My name is Ronnie Dean Harris and I am a media artist also known as Ostwelve. I come from the Stō:lo/St’át’imc/Nlaka’pamux peoples based along the Fraser River and immediate surrounding territories. I started my dream as a hip-hop artist back when I was 12 years old and by the time I was 15, I was hosting a radio show on COOP Radio and performing at events in Vancouver. I’ve since gone on to do other things and stuff…which can be found in a bio online somewhere…but for this series of blogs…I am an artist-in-residence or artist-in-community alongside Kelty McKerracher, who also has some blogs on here you should check out as well.
When Kelty approached me with the idea for this residency, I really had no idea what to think. The world of arts residencies is a new realm to me. After some great guidance from Kelty and Ellen at Britannia Community Services, I was set to explore the world of Britannia as a visiting artist. So as we dove into the idea around Box Of Light, we had to make some observations and then adjustments. While being a part of the East Van community as well as the Britannia community for years, I really didn’t know the community of Britannia as well as I thought. My recent experiences with Britannia would come in the form of performance and workshops with youth. So upon arrival of this project and our embarking on this journey of residency, Kelty and I were quickly taken by the many communities and what I’ve been calling “tribes” within the realm of Britannia community.
We then felt that in order to make some art that reflects the values and ideas of the community, we had to listen and hear the community. We then went out and met some groups. Our first groups were highly a social warming-up of interaction. As we assessed our engagement strategy and our intentions around this engagement, we had some early meetings with some youth groups that would prove to be very observational. From then I knew we had to engage in a different way. Ask more questions, provide more space for words and sharing as well as a system for recording and displaying this data. This is where my nerd-core skills as a rapper come in handy. I LOVE ideation and crunching data as a group. While hyper and hectic…it really helps me to understand the context of the groups information and thinking process as a group. We also had a new platform to work with through the Realms Of Refuge work Kelty brought to the table, so we adjusted and worked next with the seniors group and created some lovely ideation and work.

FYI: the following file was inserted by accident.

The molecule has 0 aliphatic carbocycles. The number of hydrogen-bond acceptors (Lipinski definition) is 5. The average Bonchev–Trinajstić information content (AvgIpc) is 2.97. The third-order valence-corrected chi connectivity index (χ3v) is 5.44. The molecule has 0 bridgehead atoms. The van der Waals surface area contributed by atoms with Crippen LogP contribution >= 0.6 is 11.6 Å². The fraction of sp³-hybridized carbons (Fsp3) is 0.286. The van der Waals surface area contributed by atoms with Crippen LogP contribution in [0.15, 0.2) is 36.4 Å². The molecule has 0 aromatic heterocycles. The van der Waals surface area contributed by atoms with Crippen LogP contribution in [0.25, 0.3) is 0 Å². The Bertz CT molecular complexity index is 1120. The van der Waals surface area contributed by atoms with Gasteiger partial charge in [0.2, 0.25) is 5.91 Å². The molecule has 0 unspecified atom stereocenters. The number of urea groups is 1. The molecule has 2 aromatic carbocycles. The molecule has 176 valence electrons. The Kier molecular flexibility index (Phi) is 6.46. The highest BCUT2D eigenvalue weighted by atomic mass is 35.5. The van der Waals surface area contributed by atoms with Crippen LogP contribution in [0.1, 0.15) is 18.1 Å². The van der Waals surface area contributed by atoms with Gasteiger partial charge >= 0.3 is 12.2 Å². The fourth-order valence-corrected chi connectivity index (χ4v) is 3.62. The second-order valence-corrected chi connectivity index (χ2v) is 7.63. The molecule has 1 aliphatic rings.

Using a system of word clouds and mind maps, we’ve been interviewing groups and doing public inquiries into the community asking very simple questions:
- What is this place? (Britannia)
- What do you love about it?
- What is your role here?
- What do you see?
From these questions we’ve been able to get a better understanding of what drives this community and what is at the core of its leadership and intentions around being a community. From these word clouds and mind maps we are able to condense the information down to a series of words. We then shape these words into a statement or poetic device. These words are built from the collective understanding of the groups around their identity, experience and love for their roles in the Britannia community.
The interactions have been very amazing for me. Seeing people contribute with so much heart and admiration for their roles in this community has been very lovely. To be trusted with this infomration is a great honour, and we look forward to shaping it into some more artistic creations of light for this box we are looking at in 2017.
Stay tuned for more updates and presentations of some of the work we are doing with the community. It has been a real activation of storytelling and learning for us and we are excited to share this light in a reverent way.
Thank you to everyone involved in making this project possible.
What do you love about Britannia?
What is your role here?
What do you see?
What is your tribe?
Can we come talk to you?
Leave a comment below!